Amusement park faces liability for bumper car injury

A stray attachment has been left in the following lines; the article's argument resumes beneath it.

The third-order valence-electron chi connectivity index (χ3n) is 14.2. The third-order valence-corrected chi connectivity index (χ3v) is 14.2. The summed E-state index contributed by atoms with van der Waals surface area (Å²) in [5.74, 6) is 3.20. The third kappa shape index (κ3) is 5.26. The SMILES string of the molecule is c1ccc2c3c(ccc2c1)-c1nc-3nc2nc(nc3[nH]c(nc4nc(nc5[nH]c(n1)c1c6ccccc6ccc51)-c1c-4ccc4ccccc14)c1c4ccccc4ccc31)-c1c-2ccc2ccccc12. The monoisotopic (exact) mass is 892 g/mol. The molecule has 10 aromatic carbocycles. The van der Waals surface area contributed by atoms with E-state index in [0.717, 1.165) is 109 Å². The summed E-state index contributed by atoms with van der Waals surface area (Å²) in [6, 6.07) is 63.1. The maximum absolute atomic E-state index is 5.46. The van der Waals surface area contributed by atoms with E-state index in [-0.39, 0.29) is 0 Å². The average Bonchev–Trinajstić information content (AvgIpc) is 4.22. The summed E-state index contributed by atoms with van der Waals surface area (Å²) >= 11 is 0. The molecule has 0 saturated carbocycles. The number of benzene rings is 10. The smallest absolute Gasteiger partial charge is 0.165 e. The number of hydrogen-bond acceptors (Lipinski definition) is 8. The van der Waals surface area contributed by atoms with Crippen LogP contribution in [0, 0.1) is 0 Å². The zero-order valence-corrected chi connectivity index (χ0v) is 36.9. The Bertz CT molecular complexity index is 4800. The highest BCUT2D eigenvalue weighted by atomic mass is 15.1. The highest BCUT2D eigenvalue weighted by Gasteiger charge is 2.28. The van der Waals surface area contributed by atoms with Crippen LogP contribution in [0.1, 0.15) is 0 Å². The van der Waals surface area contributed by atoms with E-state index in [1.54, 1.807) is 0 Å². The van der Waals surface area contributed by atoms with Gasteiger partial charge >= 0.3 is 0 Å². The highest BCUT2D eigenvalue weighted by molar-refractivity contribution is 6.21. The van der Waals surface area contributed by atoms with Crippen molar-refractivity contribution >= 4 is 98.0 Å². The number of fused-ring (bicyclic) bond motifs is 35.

By Pat Murphy The Daily Record Newswire With millions of potential plaintiffs flocking to amusement parks this summer, personal injury attorneys will be happy to learn that at least one California court has eliminated the assumption of risk doctrine in a most unlikely context: the ever-popular bumper car ride. The court held that the primary assumption of risk doctrine is inapplicable to amusement park rides ''where the illusion of risk (as opposed to actual risk) is marketed.'' This would seem counterintuitive in the extreme with respect to bumper cars since the ride involves driving funny little cars around in an enclosed space, the object being to crash into your fellow drivers. As you're lining up to get your turn in a bumper car, why wouldn't you think that there's a chance of a freak injury as you're being knocked about? Well, Dr. Smriti Nalwa certainly didn't anticipate a fractured wrist when she boarded the Rue Le Dodge bumper car ride at the Great America Amusement Park in Santa Clara, California. The OB/GYN physician and surgeon took her two kids to the park on July 5, 2005. During a bumper car ride with her 10-year-old son, her car was struck head-on by another car. Immediately following that collision, she was struck from behind. Instinctively, Dr. Nalwa tried to brace herself during the crash, thus the broken wrist. Dr. Nalwa sued Great America for common carrier liability and negligence under California law. According to Dr. Nalwa, Great America was at fault for not taking steps to eliminate head-on collisions on its bumper car ride. Evidently, the amusement park industry has recently recognized that there is a particular hazard with head-on collisions. Across the country, parks have begun to remedy the problem by adding an island in the middle of bumper car tracks so that riders all drive in the same direction. Great America modified its bumper car track in 2006, after Dr. Nalwa's accident. Great America nonetheless argued that both the common carrier and ordinary negligence claims were barred because Dr. Nalwa's injuries were the result of bumping, an inherent risk of riding bumper cars. A state trial judge granted Great America's motion for summary judgment on this basis, but that decision was reversed earlier this month by the California Court of Appeal. The state appellate court concluded that public policy bars the application of the primary assumption of risk doctrine under these circumstances, explaining that the ''very reason we go on amusement park rides is because we 'seek the illusion of danger while being assured of [a ride's] actual safety. The rider expects to be surprised and perhaps even frightened, but not hurt.' ... ''While some rides may have inherent dangers oweing to speed or mechanical complexities, parks which operate for profit hold out their rides as being safe with the expectation that thousands of people, many of them children, will be riding. In California, this 'thrilling-while-safe' illusion is maintained not only through complex design, but also by a protective regulatory scheme governing amusement parks.'' Moreover, the court observed that Dr. Nalwa's lawsuit would not be barred by assumption of risk in any event because amusement park owners owe a heightened duty of care to their patrons. ''Here, [Great America] is the owner of an amusement park. It holds the park open to the public with the promise of safe fun and excitement." Published: Thu, Jul 14, 2011